How Do You Deal With The In Between Time?

Douglas Clark
-Head writer, The Inspiration Engine

I heard a story once where someone said “Live the dash”. The sentiment here comes from the notion that when you die, your grave stone would say something like 1975-2075. That little dash in the middle encompasses all of your life: every little thing, every big thing, every sadness, every joy, all your relationships and accomplishments, the failures and triumphs, the crushing defeats and the wonderful experiences, all you’ve ever known and all you will ever do. The advice here was to live that dash to its fullest, with the deepest of meanings and the greatest appreciation possible. That’s a pretty nice sentiment isn’t it? But I’m wondering something. Not every moment of your life is a mind-blowing experience of joy, or a heart wrenching assault of painful sorrow. You can’t fill every moment with some really cool experience, it’s just not possible. Even if you tried (which might be cool for a while), you’d be exhausted and need some down time anyway. No, what I’m thinking about is those moments, those days or weeks, even years perhaps where what you want and what you are striving for are still in the distance.

The day-to-day minutiae of your mission might not be exciting, or news worth, hell it might even seem boring. Working hard for a goal at times may seem arduously tedious. So in that situation, how do you relish the time you’re spending when it’s so banal? For me, I’ve noticed that sometimes I’ll daydream of that better day, imagining just when things get better or when I actually do achieve that forthcoming milestone. For example, writing my thesis was in fact the hardest academic endeavor I ever undertook. Let me tell you, I went through so many reviews I thought I was going to go insane. I read and re-read that thing so many times I knew the narrative by heart and could recite it without even reading it. So even though I knew the entire endeavor was worth it, that tedium seemed a bit much to try and appreciate as having great value. Obviously the work was necessary, but it’s hard to live that dash in a situation like that. So I imagined the finished product, the final version of my thesis and how awesome it would be. Doing that got me through. I guess in that case my daydreaming really paid off. Daydreaming can’t always be the answer, but is it realistic to think there’s a simple answer to dealing with tedium and boredom on your way to living the dash? Probably not, and my guess is a lot of trial and error is necessary to find the proper answer.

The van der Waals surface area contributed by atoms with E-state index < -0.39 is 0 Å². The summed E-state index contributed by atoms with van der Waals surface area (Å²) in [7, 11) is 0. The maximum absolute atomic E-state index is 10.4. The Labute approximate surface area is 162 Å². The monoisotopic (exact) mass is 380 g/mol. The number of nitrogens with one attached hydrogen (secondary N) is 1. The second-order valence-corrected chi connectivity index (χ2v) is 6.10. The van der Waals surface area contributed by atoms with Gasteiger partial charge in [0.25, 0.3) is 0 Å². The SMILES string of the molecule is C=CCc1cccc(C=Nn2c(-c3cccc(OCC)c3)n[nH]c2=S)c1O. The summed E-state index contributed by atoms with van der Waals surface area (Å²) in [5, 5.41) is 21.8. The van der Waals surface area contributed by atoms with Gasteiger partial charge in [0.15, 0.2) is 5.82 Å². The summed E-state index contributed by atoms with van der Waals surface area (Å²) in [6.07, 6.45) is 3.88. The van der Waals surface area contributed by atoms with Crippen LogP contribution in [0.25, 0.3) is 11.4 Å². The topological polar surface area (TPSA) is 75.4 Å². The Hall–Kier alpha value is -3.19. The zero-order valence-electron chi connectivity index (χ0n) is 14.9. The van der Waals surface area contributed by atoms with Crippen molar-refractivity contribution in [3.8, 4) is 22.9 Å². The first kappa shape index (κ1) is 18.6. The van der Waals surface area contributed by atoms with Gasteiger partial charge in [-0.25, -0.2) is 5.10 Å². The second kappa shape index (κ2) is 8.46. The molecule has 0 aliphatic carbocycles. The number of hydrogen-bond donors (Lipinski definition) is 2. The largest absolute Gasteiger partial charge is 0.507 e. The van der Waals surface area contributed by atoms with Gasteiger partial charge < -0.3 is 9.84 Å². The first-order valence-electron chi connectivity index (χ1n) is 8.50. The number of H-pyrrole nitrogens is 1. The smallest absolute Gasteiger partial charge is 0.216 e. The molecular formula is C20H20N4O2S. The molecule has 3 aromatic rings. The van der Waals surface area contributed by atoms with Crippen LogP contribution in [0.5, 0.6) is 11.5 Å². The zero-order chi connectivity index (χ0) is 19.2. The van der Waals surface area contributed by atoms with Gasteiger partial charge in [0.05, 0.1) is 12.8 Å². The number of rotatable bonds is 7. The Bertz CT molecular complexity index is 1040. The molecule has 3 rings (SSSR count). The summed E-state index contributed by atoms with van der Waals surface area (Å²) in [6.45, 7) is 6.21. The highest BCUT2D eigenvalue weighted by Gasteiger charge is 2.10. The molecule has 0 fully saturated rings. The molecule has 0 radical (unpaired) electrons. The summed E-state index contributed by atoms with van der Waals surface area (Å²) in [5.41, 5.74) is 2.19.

I do know one thing, concentrating on the negative aspects of your ‘down time’ is never going to help. The one constant in life is change. Regardless of whether or not you want to, you will change, physically, mentally, emotionally; it’s a product of being a living being in a dynamic society. That’s why the dull drums and boring minutiae of life are not things to concentrate on while you are striving toward your goals and living your mission. They won’t last. But they will change, whether you seek it or not. If you can recognize that change fast enough, well, you just might be able to make ‘living the dash’ something someone will want to write about in your obituary. And by the way, it just might make your life’s experience that much more awesome. Who wouldn’t want that?



Thanks for reading. Questions and comments are always welcome.  



Comments

  1. This graphic fits the conceptual basis of your post exceptionally well.

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  2. It's also reminiscent of a certain Indiana Jones bridge lol.

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    1. Yeah, except here you don't have a bunch of sword wielding fanatics trying to kill you as you cross.

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  3. This comment has been removed by a blog administrator.

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